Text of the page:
"Libby's brother? The miner?" Morgana's face lit up with what Mac would have sworn was honest delight. "I love your character in the show. Dark and tortured. Zane is doing a fabulous job with the role. Have you met Zane? Wonderful actor. He's the one who turned me on to product endorsements. This wholesome small-town postmaster thing really won over my cosmetics company. They think Libby is going to appeal to Middle America like you won't believe."

Even if Mac had been able to speak, he had no idea how to reply to something like that. So, he did what he usually did when faced with awkward situations. He kept his mouth closed.

"You own a cosmetics company?"

The question came from the woman who owned the town's only restaurant. Morgan had been introduced to her shortly before the handsome miner and his daughter joined them. From her peripheral vision, she could see the rapt attention of the restaurant owner's friend, who was all but taking notes. Morgan's paparazzi radar kicked in. She knew anything she said would be repeated—probably inaccurately—in some tabloid the next day.

Although it would probably prove a waste of breath, she tried to set the record straight. "I recently signed with FreshFace, a new, green and sustainable division of…" She whispered the name of the company, knowing that being given insider information would make her listeners remember it better. "The products use all natural ingredients. The pomegranate vinegar hair rinse is amazing, but my personal favorite is the carrot cake scrub. Yum."

The child looked at her father and made a face. In truth, Morgan felt the same way. The samples she'd been given weren't all that great. But the money the company was paying her to promote the stuff was worth every smile she had to fake.

She looked at the little girl's father again. The guy was big-screen handsome in a down-to-earth way. The lean, sharp angles of his jaw and cheekbones made him look sort of dangerous and haughty. His thick masculine eyebrows had obviously never heard of wax. Oddly enough, that rustic realness was what she found most appealing about him.

A throwback to my roots?

She pushed the thought away. Just being back in the middle of the country was bad enough. She didn't need to start remembering. She'd erased every tie to that inglorious beginning for a reason. And it was more imperative now than ever that her past remain a secret. After all, her current corporate bigwigs had picked her specifically because of what they believed was her poor-little-rich-girl backstory. If they had wanted a dirt-poor-orphaned-farm-girl, they would have picked someone else.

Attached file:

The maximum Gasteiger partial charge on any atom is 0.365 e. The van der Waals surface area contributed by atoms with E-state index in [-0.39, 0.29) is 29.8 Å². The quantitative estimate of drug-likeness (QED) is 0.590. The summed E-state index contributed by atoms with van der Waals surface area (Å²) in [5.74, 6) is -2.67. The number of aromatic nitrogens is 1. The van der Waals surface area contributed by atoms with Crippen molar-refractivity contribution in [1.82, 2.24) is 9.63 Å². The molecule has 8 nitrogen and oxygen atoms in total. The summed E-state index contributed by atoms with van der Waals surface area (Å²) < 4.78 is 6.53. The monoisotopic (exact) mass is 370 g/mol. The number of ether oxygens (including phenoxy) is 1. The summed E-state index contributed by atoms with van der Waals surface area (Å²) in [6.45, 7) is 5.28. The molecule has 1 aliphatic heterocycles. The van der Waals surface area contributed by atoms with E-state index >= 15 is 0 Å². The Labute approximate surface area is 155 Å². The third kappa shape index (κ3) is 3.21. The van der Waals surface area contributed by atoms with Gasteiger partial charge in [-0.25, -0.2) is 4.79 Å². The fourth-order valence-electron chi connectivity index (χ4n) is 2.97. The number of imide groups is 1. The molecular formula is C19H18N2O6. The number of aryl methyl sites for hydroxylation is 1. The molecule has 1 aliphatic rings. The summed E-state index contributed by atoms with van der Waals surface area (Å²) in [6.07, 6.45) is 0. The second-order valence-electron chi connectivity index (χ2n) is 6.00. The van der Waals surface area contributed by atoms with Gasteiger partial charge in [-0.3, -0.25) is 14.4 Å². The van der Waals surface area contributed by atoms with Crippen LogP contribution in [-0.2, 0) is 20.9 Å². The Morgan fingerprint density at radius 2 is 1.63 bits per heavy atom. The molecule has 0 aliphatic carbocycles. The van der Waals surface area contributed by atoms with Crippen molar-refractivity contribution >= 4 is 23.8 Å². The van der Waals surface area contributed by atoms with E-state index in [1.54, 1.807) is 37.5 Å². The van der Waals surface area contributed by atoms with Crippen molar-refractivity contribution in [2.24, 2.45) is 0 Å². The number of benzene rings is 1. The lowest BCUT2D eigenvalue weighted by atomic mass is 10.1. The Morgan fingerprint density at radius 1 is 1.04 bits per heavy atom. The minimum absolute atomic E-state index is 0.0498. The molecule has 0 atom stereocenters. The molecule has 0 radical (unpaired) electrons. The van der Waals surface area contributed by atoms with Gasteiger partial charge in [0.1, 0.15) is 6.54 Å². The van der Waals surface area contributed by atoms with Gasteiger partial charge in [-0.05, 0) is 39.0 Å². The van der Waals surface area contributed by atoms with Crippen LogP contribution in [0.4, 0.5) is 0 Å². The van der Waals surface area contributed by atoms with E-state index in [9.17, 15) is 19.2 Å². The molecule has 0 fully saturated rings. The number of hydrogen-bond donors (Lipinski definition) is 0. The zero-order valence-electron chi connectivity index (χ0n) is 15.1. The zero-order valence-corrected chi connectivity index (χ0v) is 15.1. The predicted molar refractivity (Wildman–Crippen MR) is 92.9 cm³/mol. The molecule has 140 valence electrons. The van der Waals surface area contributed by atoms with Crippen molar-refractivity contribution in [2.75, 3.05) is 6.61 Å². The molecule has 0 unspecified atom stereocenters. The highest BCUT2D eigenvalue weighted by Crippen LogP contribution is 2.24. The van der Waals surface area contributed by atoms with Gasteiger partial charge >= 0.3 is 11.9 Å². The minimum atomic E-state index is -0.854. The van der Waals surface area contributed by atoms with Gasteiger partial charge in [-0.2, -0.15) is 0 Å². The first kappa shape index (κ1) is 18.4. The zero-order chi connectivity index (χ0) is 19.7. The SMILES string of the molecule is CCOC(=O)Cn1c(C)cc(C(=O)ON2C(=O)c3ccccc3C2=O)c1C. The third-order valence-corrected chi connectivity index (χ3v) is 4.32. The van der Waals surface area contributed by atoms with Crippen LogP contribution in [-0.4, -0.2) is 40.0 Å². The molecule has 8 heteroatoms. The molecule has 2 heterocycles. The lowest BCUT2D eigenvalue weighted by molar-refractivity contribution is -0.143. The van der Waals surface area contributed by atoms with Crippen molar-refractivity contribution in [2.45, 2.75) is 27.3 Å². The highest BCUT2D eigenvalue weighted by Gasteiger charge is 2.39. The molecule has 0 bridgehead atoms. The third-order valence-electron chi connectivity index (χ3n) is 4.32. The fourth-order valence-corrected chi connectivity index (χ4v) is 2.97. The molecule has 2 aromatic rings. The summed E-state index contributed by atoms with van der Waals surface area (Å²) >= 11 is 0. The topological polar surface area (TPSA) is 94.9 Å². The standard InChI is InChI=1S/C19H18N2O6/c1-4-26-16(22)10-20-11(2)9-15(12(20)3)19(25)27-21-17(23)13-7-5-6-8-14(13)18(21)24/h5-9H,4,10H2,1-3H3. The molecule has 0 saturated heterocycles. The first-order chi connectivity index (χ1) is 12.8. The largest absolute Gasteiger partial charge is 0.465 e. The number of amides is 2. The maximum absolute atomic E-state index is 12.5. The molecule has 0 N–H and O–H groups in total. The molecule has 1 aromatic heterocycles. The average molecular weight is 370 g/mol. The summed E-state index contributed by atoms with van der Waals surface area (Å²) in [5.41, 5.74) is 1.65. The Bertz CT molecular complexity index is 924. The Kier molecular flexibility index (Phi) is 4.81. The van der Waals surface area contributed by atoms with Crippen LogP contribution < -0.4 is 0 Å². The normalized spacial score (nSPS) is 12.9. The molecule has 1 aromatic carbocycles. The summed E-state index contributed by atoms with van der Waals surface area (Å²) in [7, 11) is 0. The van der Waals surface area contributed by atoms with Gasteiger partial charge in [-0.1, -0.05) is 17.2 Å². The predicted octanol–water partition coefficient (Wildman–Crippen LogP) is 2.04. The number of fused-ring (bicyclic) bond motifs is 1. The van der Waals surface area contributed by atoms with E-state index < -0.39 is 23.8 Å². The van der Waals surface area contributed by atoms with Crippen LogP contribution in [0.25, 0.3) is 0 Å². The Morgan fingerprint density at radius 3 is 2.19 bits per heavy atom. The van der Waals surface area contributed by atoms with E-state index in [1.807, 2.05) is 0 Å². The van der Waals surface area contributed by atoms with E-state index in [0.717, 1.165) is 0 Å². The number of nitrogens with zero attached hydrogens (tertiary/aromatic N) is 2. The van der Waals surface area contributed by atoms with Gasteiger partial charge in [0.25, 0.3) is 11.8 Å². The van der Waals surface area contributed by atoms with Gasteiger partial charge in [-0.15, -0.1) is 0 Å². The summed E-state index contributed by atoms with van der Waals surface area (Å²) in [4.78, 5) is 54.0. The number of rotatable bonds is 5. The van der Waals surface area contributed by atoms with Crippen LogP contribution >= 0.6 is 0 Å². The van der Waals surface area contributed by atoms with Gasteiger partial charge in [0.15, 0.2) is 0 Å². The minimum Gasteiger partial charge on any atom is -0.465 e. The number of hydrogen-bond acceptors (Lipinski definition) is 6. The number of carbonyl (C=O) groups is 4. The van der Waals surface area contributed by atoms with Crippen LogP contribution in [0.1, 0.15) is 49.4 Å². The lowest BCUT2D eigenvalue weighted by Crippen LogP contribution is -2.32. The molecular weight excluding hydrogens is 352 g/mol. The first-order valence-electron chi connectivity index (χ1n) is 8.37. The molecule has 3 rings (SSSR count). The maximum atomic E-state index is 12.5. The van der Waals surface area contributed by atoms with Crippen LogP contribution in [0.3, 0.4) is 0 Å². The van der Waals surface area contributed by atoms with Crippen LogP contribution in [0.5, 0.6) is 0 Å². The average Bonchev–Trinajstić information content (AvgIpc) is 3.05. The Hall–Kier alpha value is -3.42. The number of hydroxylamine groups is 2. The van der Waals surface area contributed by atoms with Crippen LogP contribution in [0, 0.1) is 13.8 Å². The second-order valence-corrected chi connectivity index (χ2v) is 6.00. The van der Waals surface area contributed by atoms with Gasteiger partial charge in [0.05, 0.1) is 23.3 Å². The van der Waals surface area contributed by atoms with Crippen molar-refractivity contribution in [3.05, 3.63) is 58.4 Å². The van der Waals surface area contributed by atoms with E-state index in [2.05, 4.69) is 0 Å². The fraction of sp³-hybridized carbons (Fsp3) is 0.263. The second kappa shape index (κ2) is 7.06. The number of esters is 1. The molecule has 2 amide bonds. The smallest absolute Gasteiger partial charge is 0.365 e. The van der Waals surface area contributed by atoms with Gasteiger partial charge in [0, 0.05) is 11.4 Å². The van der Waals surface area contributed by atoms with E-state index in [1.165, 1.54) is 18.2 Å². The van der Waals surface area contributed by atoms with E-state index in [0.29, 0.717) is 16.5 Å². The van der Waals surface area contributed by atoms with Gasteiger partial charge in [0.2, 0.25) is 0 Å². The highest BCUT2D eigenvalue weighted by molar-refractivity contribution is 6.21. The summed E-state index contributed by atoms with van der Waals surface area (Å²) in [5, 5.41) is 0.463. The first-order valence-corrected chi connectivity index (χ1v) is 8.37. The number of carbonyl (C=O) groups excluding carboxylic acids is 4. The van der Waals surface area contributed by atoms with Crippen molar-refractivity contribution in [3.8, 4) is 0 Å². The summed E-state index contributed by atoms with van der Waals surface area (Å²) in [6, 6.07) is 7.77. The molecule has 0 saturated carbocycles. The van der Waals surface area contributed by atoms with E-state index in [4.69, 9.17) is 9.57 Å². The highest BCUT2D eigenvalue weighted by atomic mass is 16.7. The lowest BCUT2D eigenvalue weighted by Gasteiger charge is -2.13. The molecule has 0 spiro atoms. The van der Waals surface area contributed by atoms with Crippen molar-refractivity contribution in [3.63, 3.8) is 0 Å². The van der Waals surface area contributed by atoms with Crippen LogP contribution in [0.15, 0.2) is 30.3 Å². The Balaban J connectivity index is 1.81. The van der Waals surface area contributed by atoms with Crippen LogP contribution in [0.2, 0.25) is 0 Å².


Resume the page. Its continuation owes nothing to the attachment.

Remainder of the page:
"My mommy made carrot cake for m' birthday. When I was four," she said pointedly. "I'm almost five now. Right, Daddy?"

The child had to tug on her father's hand to get him to respond. His gaze hadn't left Morgan. She was used to men staring at her. In fact, she counted on that kind of response. Normally, she was so inured to ogling and leers she felt nothing. But this man's stare was different. It was as though he was looking beneath her perfect makeup and designer dress to her chemical composition. She couldn't repress a shiver.

Which he caught. She could tell because his eyes opened slightly wider.

"What, honey? Oh. Your cake. It was good. But your mom didn't bake it."

"Yes, she did," the little girl insisted. "She said it was her mommy's receipt."

"Recipe," Morgana and the man said at the same time.

Morgan felt herself blush. Good lord. She didn't go around correcting children. She didn't have a motherly bone in her body.

Megan pouted. "Yeah. That."

Mac's eyes, which were the same shade of dark chocolate—Morgan's one vice—returned to her for the briefest of seconds. She wondered if he'd read her thoughts.

Then he lowered himself to one knee beside his daughter and pulled her gently to face him. When he leaned his head to touch hers, Morgan got a clear view of their profiles. She saw a family resemblance despite what that Elana woman had said about Megan looking like her mother. Megan's upturned nose was different and reminded Morgan of someone, but she couldn't think of a name. Probably a child star she'd acted with over the past dozen or so years of her career.

"Megan, love, your mommy liked to grow things in her garden but when it came to eating the stuff…well…she preferred things that came from the store. Don't ask me why. Mommy bought the cake you're talking about from a lady in Rapid City. It was special for her special little girl. And it was very yummy.